5) Being truthful: At the end of the day, you just want to be honest and truthful.  There is such a thing as being too crazy and over the top.  What makes a scene funny, is the humanity behind it.  We laugh not because of the joke, but because we’ve see that kind of behavior, or we know people that are just like that (myself included).  It’s the human nature that we connect to and makes us laugh.  



Tuesday, April 2, 2013

Swing into Spring.

April is here, and thus, officially Spring! There's such a lovely quality to this time of year, where the air is fresh and sweet, the sun stays out longer, and the days are bright with potential and new possibilities.  I see it as a kind of "check-point" throughout the year, to see if you've kept any of your resolutions, what's working, and what you might want to get rid of; aka spring cleaning

LA is known it's healthy lifestyle and sunny culture, and rightly so.  We have roughly 284 cloudless days, juiceries overtaking every corner Starbucks, and a farm-to-table movement dedicated to conscious eating.  

While I feel like I've mastered the external part of eating right, and exercising, I've been making more of an effort to exercise the internal parts of me.  One of which is practicing a daily meditation.  I was always the kind of person that loved the idea of meditating, but found it difficult to sit still and "clear my mind" for an allotted time.  Usually, I'd just get frustrated (or hungry), call it quits and then carry on the rest of my day.  What really got me back into this was spending a couple minutes in the morning (usually after a run) with an idea, or an intention for the day.  You might call this daydreaming.  As it turns out, this was my gateway into meditation.  Your mind is supposed to have a thousand thoughts per day, and you're going to wander, but once you begin to fine-tune your focus on one concept, you can change your way of thinking.  It's been really helpful listening to guided meditations by the inspiring Gabrielle Bernstein, especially for someone like me who feels like their brain is more akin to Grand Central Station than a tranquil waterfall.  Nevertheless, I've found that this simple practice has opened my awareness and I actually look forward to it.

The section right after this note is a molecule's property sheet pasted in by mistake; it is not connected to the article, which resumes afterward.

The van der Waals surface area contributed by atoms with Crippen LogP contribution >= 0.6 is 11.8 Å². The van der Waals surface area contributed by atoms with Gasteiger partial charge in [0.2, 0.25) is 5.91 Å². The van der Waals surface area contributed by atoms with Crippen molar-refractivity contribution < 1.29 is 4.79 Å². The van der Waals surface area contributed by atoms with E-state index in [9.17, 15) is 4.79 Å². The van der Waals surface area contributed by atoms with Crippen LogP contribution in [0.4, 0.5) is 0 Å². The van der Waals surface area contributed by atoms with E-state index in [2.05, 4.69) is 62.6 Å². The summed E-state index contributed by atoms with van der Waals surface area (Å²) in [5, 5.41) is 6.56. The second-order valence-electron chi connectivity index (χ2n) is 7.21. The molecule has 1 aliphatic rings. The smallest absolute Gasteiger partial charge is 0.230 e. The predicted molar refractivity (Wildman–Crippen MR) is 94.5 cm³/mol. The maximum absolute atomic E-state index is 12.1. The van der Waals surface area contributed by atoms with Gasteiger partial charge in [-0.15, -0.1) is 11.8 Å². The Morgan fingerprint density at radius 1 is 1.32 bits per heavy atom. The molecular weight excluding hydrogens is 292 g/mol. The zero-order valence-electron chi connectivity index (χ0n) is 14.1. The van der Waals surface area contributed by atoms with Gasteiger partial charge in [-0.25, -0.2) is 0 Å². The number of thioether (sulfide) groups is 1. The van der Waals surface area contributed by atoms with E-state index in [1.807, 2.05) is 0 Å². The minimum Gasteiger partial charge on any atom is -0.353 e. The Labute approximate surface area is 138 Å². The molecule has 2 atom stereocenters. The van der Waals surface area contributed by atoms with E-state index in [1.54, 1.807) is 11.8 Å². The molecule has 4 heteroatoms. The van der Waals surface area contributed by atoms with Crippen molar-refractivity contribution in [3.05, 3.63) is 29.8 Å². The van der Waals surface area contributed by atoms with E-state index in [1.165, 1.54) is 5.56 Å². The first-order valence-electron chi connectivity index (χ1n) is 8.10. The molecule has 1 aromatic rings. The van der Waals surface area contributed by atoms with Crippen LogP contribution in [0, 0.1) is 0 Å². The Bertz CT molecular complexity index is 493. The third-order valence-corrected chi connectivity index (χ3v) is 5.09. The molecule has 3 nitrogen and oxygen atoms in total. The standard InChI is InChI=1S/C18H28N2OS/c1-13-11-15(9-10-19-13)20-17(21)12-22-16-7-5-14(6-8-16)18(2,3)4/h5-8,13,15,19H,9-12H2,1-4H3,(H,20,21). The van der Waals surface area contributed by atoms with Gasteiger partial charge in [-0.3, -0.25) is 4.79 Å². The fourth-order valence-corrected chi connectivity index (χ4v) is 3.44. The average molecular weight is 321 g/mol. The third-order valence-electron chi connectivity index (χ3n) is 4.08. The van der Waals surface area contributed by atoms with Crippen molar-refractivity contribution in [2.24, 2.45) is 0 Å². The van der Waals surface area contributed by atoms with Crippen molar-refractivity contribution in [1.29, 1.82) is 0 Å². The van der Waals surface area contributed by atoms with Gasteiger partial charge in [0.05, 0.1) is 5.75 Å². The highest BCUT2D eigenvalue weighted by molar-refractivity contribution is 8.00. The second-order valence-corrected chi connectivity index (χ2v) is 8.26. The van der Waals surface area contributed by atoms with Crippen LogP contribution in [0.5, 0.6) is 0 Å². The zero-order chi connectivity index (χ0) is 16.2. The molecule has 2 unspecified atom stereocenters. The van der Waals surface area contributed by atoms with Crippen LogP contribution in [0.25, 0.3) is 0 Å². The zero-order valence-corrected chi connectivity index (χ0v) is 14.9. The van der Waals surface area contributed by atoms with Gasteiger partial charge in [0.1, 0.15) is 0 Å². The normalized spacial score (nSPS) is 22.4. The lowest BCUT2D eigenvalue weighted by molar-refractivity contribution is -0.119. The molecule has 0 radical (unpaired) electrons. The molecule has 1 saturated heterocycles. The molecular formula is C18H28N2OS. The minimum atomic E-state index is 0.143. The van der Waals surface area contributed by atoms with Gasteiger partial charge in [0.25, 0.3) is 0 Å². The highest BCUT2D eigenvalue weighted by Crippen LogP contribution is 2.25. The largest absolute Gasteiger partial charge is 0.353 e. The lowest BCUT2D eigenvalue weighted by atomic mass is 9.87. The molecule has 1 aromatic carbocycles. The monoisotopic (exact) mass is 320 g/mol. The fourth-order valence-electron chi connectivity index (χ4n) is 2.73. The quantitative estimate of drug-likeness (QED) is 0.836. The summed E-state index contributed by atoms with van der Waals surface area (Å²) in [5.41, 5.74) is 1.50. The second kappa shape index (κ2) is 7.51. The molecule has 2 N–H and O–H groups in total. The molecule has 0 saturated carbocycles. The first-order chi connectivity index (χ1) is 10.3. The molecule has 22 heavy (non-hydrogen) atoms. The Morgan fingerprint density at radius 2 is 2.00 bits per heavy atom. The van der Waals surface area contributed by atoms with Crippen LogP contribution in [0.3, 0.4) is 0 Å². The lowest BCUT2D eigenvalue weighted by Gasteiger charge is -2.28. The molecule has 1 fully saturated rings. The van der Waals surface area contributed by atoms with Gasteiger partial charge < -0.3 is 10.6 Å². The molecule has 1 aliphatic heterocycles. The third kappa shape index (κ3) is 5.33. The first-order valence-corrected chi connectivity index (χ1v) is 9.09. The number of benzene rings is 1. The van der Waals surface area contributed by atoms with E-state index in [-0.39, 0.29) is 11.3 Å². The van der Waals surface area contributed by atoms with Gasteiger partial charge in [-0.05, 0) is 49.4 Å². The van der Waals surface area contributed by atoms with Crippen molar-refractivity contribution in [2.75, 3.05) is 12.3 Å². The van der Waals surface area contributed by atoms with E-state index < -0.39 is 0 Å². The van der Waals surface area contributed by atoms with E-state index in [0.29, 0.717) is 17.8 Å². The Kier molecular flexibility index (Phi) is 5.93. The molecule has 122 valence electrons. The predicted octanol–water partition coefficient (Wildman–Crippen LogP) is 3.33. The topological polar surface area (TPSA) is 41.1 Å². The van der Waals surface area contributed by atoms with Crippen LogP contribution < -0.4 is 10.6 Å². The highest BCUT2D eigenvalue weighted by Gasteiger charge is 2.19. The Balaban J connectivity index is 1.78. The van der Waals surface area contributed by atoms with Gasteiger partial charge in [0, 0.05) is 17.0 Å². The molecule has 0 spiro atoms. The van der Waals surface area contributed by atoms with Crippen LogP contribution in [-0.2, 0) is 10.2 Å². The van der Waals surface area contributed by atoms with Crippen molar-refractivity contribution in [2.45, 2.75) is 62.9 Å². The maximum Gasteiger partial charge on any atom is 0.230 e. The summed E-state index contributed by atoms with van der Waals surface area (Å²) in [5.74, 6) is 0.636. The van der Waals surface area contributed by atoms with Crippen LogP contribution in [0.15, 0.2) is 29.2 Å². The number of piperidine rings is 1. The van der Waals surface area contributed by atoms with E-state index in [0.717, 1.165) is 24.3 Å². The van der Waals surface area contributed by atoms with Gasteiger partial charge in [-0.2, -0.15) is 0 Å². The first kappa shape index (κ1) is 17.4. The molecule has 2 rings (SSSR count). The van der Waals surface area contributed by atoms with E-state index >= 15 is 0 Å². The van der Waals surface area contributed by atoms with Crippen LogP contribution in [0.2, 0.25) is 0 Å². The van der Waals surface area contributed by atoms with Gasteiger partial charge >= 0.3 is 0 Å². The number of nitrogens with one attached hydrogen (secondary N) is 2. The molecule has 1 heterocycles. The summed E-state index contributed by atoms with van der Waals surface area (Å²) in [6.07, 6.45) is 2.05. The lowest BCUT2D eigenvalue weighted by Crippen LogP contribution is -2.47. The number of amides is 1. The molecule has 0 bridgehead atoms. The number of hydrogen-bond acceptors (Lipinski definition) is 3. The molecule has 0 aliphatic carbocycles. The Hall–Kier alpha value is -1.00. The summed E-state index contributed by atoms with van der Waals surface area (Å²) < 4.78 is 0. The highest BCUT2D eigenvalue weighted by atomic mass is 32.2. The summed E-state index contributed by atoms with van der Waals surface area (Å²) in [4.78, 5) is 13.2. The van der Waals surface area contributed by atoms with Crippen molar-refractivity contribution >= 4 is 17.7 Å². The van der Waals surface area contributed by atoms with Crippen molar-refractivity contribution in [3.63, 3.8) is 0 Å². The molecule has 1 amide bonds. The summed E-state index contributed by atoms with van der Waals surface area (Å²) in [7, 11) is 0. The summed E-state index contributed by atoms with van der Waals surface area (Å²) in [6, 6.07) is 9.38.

I encourage everyone to find a little time for themselves to sit in peace during the day.  Whether that's in a full-length meditation, a cat-nap, or taking a walk outside.  It's a kind, friendly reminder to take care of yourself.  And just be present.   



Wednesday, March 27, 2013

Up to Speed.

I've been sick for the past three days, and I'm final feeling like a living person again!  Allergy season is always the worst, especially because I love being outdoors and breathing fresh, spring air.  I may not know my own limits, because it left me bed-ridden for the last 72 hours.  Having to slow down and take time off always makes me feel behind, but it's moments like that I realize that I need to take a break and just rest.  Health is by far one of the most important things to me, if not the most, because it's how we bring ourselves out to the world, and we strive to be in full health: body, mind and spirit,  and it's a valuable lesson to be reminded of.

Before I descended down the ill path, I got to celebrate a dear friend's birthday on Saturday.  The magical Claire Perry was turning 26, and also leaving us the next day for Las Vegas.  Funny enough, I had always imagined her being in that city, and I have no doubts that she will make quite an impact when she arrives.  We spent the day overlooking her beach view in Venice, and the followed with the most extravagent dinner at Mao's Kitchen.  We started with the Shrimp & Spinach dumplings, which arrived in a bamboo steamer with a garlic ponzu, Eggplant Pamphlet: eggplant slices stuffed with shrimp, and then fried in tempura batter, then dined on Long-Life Beans: vegetables in a black bean sauce, and The Coconut Curry that Changes Your Life: tomatoes, bok choy, celery, broccoli and chicken covered with a silky, delicious, coconut curry goodness.